Global Markets: The Ides of March Come Knocking
The collapse of SVB has implications for the start-up ecosystem. The end of easy money is unravelling fault lines in investment and business models. Gordon Gekko immortalized “greed is good” in the cinematic avatar of Wall Street. Fear is just as primordial and has no bottom.
By Shankkar Aiyar | Published: 12th March 2023 01:11 AM |
It is the season for revelations. Stablecoins, the mechanism which enables investment in crypto assets, has been found to be, well, not stable. Savings are as safe as the landscape of banking. Banks are bankable till circumstances render them non-bankable. Ratings and rankings matter little when there is a run on the bank.
On March 7 the Silicon Valley Bank (SVB) was ranked among America’s Best Banks. SVB took to Twitter with a celebratory tweet “Proud to be on @Forbes’ annual ranking of America’s Best Banks for the 5th straight year”. Four days later the bank collapsed and was shut down. Regulators appointed the Federal Deposit Insurance Corporation (FDIC) as the receiver for disposal of assets. The bottom line: anyone with more than $250,000 is now joining the queue of hopefuls.
The ides of March are knocking at the portals of global markets. SVB is/was the 16th largest bank in the United States — with assets worth over $ 209 billion it was as big as the biggest private sector bank in India. The scale and speed of the collapse triggered tremors of fear across global markets as savers and investors flagged questions and worried about the possibilities of a contagion effect.
The spectre is caused by events. SVB’s collapse was preceded by another bank — Silvergate Capital. The sequence and fears manifested in the slide of bank stocks in the US and elsewhere. On Friday Janet Yellen, US Treasury Secretary chose to observe that she is monitoring a few banks “very carefully.”
The authorities have been at pains to underline the resilience of banks and the robustness of regulation. That said, the fact that it happened, in the post Dodd-Frank Act era, raises questions about connected capillary consequences.
It is arguable that the positioning of SVB was unique — in that, it had very few branches and served as a bank for the world of start-ups and private equity institutions. Its collapse though was by no means unique. Shorn of all the jargon, the bank was left with an asset-liability mismatch as the money parked in fixed-income market instruments lost value.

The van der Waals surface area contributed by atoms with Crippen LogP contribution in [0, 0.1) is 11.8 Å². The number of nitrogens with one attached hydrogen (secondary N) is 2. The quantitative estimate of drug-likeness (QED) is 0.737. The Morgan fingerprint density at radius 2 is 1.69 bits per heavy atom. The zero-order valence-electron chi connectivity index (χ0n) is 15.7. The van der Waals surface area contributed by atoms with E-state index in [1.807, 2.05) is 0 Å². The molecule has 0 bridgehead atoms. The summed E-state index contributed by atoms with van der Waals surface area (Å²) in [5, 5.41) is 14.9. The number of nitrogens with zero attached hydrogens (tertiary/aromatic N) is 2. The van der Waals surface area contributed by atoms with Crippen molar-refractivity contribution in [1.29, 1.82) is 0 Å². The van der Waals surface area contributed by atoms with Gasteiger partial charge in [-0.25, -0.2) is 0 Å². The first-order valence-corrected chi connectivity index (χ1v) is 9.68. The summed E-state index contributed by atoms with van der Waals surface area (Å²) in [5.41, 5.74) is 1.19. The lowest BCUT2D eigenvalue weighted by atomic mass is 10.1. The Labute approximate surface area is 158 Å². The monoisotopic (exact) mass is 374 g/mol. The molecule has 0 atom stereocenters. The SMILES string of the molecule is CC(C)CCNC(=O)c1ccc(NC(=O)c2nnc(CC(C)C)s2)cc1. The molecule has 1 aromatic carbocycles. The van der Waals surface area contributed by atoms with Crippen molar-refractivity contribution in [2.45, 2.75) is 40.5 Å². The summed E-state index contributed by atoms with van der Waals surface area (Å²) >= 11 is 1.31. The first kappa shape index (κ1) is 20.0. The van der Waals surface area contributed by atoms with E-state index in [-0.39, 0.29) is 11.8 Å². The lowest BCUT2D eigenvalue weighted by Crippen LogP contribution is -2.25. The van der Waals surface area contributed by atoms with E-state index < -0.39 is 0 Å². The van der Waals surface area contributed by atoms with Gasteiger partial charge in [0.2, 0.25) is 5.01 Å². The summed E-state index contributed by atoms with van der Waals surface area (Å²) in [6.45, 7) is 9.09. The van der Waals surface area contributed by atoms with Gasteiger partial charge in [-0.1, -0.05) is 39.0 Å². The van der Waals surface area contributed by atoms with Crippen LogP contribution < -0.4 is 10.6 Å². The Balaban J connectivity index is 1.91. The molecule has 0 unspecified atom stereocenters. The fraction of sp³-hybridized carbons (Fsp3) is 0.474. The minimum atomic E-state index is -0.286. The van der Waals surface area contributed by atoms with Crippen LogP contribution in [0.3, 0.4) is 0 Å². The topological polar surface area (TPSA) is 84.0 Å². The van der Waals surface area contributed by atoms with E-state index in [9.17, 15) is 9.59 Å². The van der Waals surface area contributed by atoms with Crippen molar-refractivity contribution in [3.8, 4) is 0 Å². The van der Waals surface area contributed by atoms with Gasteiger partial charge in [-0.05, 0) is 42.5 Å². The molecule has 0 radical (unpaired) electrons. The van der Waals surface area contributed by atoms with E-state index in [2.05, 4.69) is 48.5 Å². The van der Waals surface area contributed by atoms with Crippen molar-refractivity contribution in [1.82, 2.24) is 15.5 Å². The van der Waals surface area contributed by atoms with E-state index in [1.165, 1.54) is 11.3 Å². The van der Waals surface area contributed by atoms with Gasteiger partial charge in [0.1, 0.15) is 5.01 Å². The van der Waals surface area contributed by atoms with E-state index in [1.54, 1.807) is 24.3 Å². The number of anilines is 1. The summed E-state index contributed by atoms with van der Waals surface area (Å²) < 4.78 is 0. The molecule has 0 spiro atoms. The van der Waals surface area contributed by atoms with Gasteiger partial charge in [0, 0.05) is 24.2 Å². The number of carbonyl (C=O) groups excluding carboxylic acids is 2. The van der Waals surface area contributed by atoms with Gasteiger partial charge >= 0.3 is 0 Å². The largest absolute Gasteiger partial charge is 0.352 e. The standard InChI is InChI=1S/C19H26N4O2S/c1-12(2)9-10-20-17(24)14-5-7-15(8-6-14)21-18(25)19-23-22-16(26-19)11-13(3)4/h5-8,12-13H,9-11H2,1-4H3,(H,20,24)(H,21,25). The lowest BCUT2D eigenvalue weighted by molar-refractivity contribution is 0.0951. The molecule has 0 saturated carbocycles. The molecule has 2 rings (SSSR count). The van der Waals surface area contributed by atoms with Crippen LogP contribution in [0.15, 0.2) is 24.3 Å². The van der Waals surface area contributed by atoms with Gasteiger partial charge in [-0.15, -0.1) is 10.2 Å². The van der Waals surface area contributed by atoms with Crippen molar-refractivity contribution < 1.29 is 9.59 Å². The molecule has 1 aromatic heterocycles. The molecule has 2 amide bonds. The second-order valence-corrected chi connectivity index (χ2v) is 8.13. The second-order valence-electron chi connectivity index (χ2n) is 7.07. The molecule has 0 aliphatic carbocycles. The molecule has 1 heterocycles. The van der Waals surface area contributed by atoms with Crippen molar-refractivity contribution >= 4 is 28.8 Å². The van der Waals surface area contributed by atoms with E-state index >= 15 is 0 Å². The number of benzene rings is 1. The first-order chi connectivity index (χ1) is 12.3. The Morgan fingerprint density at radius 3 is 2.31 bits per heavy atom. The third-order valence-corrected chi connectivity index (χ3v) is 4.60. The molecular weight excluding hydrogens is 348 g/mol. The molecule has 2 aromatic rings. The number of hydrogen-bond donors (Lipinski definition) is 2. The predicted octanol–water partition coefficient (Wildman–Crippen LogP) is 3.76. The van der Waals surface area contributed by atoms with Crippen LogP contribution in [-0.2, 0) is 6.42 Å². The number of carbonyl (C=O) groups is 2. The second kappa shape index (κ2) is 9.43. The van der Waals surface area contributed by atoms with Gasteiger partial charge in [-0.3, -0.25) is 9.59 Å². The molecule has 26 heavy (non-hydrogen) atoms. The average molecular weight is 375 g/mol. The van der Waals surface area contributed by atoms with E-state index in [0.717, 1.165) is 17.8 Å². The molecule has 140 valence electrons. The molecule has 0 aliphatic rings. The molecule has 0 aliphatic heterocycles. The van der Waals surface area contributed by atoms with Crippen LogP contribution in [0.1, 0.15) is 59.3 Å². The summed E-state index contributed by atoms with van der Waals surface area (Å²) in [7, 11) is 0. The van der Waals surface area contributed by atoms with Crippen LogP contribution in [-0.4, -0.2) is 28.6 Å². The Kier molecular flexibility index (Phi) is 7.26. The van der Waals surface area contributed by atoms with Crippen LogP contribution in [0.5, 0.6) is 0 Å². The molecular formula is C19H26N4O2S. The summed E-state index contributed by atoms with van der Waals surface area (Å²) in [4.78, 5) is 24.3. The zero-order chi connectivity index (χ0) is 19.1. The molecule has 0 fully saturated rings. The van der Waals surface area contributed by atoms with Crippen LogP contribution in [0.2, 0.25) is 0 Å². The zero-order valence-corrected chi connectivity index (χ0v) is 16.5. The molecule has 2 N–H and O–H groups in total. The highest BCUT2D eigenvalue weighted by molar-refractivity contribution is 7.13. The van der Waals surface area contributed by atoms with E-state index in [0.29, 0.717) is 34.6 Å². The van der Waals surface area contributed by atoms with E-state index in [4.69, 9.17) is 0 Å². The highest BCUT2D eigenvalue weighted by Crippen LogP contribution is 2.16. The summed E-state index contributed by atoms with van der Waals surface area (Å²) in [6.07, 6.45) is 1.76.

SVB borrowed to bridge the gap — including, peculiarly, USD 15 billion from the Federal Home Loan Bank of San Francisco set up to guard mortgage markets (interestingly it lent money to Silvergate too). The loans didn’t help. It was simply a case of the bank not having the money when its depositors asked for it.
What is instructive is the arrangement of factors that led to its collapse. For a decade and more the US and developed economies revelled in a low-interest regime — indeed through these years debt paper worth roughly USD18 trillion recorded negative returns. This was followed by the post-pandemic stimulus packages. What was a low-cost regime virtually turned into a no-cost regime! This led to a rise in leveraged borrowings and attendant excesses.
Money made a beeline to fancy and risky areas for returns — in crypto assets where valuations led by Bitcoin touched $ 3 trillion, in real estate and in enterprises based on a burn-cash business model.
March 17 makes it one year in the current rate hike cycle when the US Federal Reserve hiked rates by 0.25 per cent post the pandemic. In the past 12 months, the US Federal Reserve hiked rates eight times triggering a global rate race. The rapid rate hikes didn’t quite stem inflation but it sure has inducted systemic fragility. The fault lines in business models and investment strategies are yet unravelling and the exodus of money from ventures is embedded with consequences.
Explorations of explanatory phraseology are worth attention. The notion of ‘transitory inflation’ is now morphing into ‘transitory recession’. Meanwhile, interest rates are expected to stay higher for longer and could well touch nearly 6 per cent in the US and 4 per cent in Europe.
The emerging scenario has salutary lessons for India and other developing nations which are caught in the swirl of developed world inflation and retrospective rationale.
The rising cost of money impairs the ability of venture capital funds in the US and elsewhere. This has implications for India’s start-up ecosystem. The evolution of a start-up into a unicorn rests on the business model but also critically on the sequential glide path for funding to grow into a sustainable entity. Already there are growing signs of what is dubbed as “desertification” of funding which have triggered fears of zombie start-ups. The fall in valuations and stock markets also deters exits for funds — and this is exacerbated by the poor post-IPO record of start-ups.
At a macro level the emerging high-cost low growth spectre impacts global consumption and therefore trade, foreign direct investment and portfolio flows is manifest. This could get worse if the episodes in the US financial markets trigger a contagion.
Sure, the jury is yet out but a systemic risk is typically illuminated only whence it becomes one. You know a contagion only when it arrives with a definition.
Gordon Gekko may have immortalised the line “greed is good” in the cinematic avatar of Wall Street but fear is just as primordial a sentiment and has no bottom. “Beware the ides of March,” said the soothsayer in Shakespeare’s Julius Caesar.
Shankkar Aiyar, political economy analyst, is author of ‘Accidental India’, ‘Aadhaar: A Biometric History of India’s 12-Digit Revolution’ and ‘The Gated Republic –India’s Public Policy Failures and Private Solutions’.
You can email him at email@example.com and follow him on Twitter @ShankkarAiyar. His previous columns can be found here. This column was first published here.